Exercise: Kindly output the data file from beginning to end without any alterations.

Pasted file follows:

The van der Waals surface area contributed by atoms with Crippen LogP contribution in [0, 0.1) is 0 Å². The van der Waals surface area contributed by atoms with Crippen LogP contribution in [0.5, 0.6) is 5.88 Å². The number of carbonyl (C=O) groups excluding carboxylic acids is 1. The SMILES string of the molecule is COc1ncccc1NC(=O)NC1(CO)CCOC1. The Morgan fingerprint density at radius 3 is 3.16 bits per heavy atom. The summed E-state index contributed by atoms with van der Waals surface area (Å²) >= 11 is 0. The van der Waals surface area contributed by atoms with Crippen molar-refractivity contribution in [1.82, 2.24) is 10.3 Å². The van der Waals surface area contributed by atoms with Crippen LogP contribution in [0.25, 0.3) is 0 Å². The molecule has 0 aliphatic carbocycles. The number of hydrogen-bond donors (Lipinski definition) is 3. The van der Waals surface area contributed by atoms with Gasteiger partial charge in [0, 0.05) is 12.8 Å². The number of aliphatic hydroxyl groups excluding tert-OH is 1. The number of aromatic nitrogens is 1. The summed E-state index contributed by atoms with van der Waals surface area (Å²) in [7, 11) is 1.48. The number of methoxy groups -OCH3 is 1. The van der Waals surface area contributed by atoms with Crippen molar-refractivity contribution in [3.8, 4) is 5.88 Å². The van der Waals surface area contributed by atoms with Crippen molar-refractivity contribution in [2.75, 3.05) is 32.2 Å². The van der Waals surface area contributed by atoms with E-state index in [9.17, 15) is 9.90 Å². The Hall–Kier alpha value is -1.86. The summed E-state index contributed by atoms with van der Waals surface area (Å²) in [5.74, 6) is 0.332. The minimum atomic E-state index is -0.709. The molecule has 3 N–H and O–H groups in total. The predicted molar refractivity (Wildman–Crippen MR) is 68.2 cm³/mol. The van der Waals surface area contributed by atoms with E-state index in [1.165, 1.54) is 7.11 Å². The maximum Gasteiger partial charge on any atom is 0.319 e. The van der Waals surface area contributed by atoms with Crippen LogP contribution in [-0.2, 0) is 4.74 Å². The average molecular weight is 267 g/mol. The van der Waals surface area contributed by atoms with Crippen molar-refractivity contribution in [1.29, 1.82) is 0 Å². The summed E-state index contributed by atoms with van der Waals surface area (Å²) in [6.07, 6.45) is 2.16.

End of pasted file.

The van der Waals surface area contributed by atoms with Crippen LogP contribution in [0, 0.1) is 0 Å². The van der Waals surface area contributed by atoms with Crippen LogP contribution in [0.5, 0.6) is 5.88 Å². The number of carbonyl (C=O) groups excluding carboxylic acids is 1. The SMILES string of the molecule is COc1ncccc1NC(=O)NC1(CO)CCOC1. The Morgan fingerprint density at radius 3 is 3.16 bits per heavy atom. The summed E-state index contributed by atoms with van der Waals surface area (Å²) >= 11 is 0. The van der Waals surface area contributed by atoms with Crippen molar-refractivity contribution in [1.82, 2.24) is 10.3 Å². The van der Waals surface area contributed by atoms with Crippen LogP contribution in [0.25, 0.3) is 0 Å². The molecule has 0 aliphatic carbocycles. The number of hydrogen-bond donors (Lipinski definition) is 3. The van der Waals surface area contributed by atoms with Gasteiger partial charge in [0, 0.05) is 12.8 Å². The number of aliphatic hydroxyl groups excluding tert-OH is 1. The number of aromatic nitrogens is 1. The summed E-state index contributed by atoms with van der Waals surface area (Å²) in [7, 11) is 1.48. The number of methoxy groups -OCH3 is 1. The van der Waals surface area contributed by atoms with Crippen molar-refractivity contribution in [3.8, 4) is 5.88 Å². The van der Waals surface area contributed by atoms with Crippen molar-refractivity contribution in [2.75, 3.05) is 32.2 Å². The van der Waals surface area contributed by atoms with E-state index in [9.17, 15) is 9.90 Å². The Hall–Kier alpha value is -1.86. The summed E-state index contributed by atoms with van der Waals surface area (Å²) in [5.74, 6) is 0.332. The minimum atomic E-state index is -0.709. The molecule has 3 N–H and O–H groups in total. The predicted molar refractivity (Wildman–Crippen MR) is 68.2 cm³/mol. The van der Waals surface area contributed by atoms with E-state index in [1.165, 1.54) is 7.11 Å². The maximum Gasteiger partial charge on any atom is 0.319 e. The van der Waals surface area contributed by atoms with Crippen LogP contribution in [-0.2, 0) is 4.74 Å². The average molecular weight is 267 g/mol. The van der Waals surface area contributed by atoms with Crippen molar-refractivity contribution in [1.29, 1.82) is 0 Å². The summed E-state index contributed by atoms with van der Waals surface area (Å²) in [6.07, 6.45) is 2.16.